Second-graders portray historical figures at Living Wax Museum

March 1, 2019
Lori Wolfe/The Herald-Dispatch Sean Bradburn portrays Michael Jackson as he and other 2nd grade students participate in the annual "Living Wax Museum" on Thursday, Feb. 28, 2019, at Burlington Elementary School.

SOUTH POINT, Ohio — When Burlington Elementary School second-graders got ready for school Thursday morning, they assumed a new identity - one of a person with significant accomplishments in history so they could put on the school’s third Living Wax Museum.

Each student chose and researched one person, such as Dr. Martin Luther King Jr. or Amelia Earhart, and, in their costumes, stood perfectly still as if they were a wax figure during two performances throughout the day - one during the school day for fellow students and one in the evening for parents and families.

The second-grade teachers, who made this possible with the help of parents, said this history lesson disguised as a day to dress up also teaches the kids public speaking skills, as the students must introduce themselves to the crowd and give a short verbal presentation after the walk-through museum.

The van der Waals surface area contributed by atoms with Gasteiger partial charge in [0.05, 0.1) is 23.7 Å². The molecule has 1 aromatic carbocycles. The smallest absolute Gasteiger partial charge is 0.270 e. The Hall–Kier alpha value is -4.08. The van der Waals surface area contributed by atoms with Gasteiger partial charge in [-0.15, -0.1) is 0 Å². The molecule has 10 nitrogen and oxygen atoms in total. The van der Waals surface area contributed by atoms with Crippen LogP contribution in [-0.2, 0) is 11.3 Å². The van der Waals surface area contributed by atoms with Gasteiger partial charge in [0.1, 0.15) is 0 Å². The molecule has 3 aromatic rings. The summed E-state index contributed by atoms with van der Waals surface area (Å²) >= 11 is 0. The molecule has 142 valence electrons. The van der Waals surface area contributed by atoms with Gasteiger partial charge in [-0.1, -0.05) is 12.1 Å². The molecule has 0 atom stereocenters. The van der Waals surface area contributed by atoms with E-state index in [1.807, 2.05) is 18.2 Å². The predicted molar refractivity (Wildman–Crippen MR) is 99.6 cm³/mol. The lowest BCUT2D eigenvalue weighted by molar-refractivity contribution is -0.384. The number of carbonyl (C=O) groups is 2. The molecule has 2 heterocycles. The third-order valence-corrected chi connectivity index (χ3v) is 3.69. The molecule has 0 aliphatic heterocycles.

“It’s a really good way that we can incorporate so many standards that we can’t hit in the classroom every day, like speaking and listening standards and presentation standards,” said Mary Matney, a Burlington second-grade teacher.

The Living Wax Museum included Sally Ride, Stan Lee (a new addition), Barack Obama, Leonardo da Vinci and Audrey Hepburn.

Cieana Malone, 8, who was Rosie the Riveter, said her favorite part was dressing up as Rosie and learning that she had a different identity.

Courtney Tibbetts, a second-grade teacher, said when the students arrive in the classroom in the morning, everyone is excited about seeing each other’s costumes.

“It’s good to see them encouraging each other and praising each other,” Tibbetts said.

The teachers, Matney, Tibbets and Amanda Clay, said they want students to recognize that though these people went on to accomplish great things, they all came from diverse backgrounds and the students are just as capable of changing the world.

“I tell them that every one of these people that they’re portraying was at one point a second-grader just like all of them,” Clay said. “They can come from anything and be anything.”

“We want them to take on these roles to show that no matter where they come from or what obstacles they face, they can make a change,” Matney said.

Follow reporter Megan Osborne on Twitter and Facebook@megosborneHD.